The ministry defines these as any official vehicle that provides public transportation services or any emergency service. That means: public buses, school buses, tourist buses, ambulances, or police cars to name a few. The restricted hours will be from 6 a.m. to 9 a.m. and between 4 p.m. and 7 p.m., according to the ministry.

The project is to add another lane from Alajuela to San José as part of the reconstruction project for the platina. The result is that the two lanes will be closed to replace the concrete bridge deck. This reduces the bridge to two lanes available for all east and westbound traffic.

During the restricted hours, all private vehicles will not be allowed to travel on the bridge. Traffic will be stopped for

private vehicle at the EPA hardware store in Belén and at the Juan Pablo II bridge in La Uruca. Trucks with heavy loads cannot pass through from 6 a.m. until 8 a.m. and from 4:30 p.m. to 6:30 p.m., according to officials.

Outside these hours, officials will only open two lanes so that all vehicles can pass through. The Consejo de Transporte Público authorized a bus service for direct travel between Alajuela and San José. The end points will be at the Plaza Ferias in Alajuela and the old Station Wagon terminal in the capital along Avenida Segunda.

The cost of using this service will be 1,200 colons for both trips and 1,500 colons for a daylong parking fee. Transportes Unidos Alajuelenses S.A., the company providing this service, said it wants to start Jan. 23 or the first week of February.

Transport officials are trying to create an express lane on the Heredia detour for buses.

The public works ministry is also creating two parking areas for cars for those using the train. Regular train services will be expanded with details on the routes, rates and time available on the train website.

The fine for trying to use the bridge in violation of  the ordinances established by the ministry would be 51,316 colons or around $93.

Public employees are being encouraged to work from home during the six weeks that the eastbound lanes are out of service.

The bridge is on national Ruta 1, the Interamericana known as the General Cañas autopista.

Once the new eastbound lanes are installed, there will be similar restrictions while a new westbound lane is added.

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San José, Costa Rica, Monday, Jan. 16, 2017, Vol. 17, No. 11
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Areosols and not dust blamed for killing dinosaurs after meteor impact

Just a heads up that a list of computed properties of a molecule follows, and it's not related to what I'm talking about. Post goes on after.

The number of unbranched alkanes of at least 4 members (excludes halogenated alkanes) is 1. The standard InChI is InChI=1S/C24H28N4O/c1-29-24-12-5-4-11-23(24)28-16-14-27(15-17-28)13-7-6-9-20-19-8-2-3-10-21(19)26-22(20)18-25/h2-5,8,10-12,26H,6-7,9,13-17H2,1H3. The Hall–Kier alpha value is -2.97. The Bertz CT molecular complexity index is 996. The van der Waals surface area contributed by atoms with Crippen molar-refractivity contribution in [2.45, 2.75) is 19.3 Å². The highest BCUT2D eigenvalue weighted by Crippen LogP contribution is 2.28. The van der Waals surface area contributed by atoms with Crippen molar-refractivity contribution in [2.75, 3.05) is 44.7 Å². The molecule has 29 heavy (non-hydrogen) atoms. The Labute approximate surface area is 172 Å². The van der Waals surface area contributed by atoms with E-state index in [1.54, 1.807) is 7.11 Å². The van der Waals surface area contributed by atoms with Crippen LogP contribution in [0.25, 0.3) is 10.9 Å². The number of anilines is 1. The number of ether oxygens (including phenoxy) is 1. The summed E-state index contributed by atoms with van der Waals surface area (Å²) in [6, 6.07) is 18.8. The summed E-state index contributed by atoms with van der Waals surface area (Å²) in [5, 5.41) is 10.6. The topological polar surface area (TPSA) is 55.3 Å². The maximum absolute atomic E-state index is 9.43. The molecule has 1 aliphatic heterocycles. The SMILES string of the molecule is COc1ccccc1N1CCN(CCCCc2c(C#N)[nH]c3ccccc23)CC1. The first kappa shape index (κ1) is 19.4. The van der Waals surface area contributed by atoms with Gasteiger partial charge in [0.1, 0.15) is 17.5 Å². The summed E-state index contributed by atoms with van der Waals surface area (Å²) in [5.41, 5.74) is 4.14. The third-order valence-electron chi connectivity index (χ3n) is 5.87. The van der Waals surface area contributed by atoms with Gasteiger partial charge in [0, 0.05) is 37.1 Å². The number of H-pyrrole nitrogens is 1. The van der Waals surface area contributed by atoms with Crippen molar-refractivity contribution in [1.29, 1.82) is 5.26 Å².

By the Potsdam Institute for Climate Impact Research
news staff

About 66 million years ago, the sudden extinction of the dinosaurs started the ascent of the mammals, ultimately resulting in humankind’s reign on Earth.

Climate scientists now reconstructed how tiny droplets of sulfuric acid formed high up in the air after the well-known impact of a large asteroid and blocked the sunlight for several years. This had a profound influence on life on Earth. Plants died, and death spread through the food web.

Previous theories focused on the shorter-lived dust ejected by the impact.  New computer simulations show that the droplets resulted in long-lasting cooling, a likely contributor to the death of land-living dinosaurs. An additional killing mechanism might have been a vigorous mixing of the oceans, caused by the surface cooling, severely disturbing marine ecosystems.

“The big chill following the impact of the asteroid that formed the Chicxulub crater in Mexico is a turning point in Earth history,” says Julia Brugger from the Potsdam Institute for Climate Impact Research, lead author of the study published in the Geophysical Research Letters.

“We can now contribute new insights for understanding the much debated ultimate cause for the demise of the dinosaurs at the end of the Cretaceous era,” she said.

T Rex
Museum für Naturkunde/Carola Radke
This Tyrannosaurus Rex on display at the Museum für Naturkunde, Leibniz Institute for Evolution and Biodiversity Science, in Berlin may have been one of the victims or extreme cooling.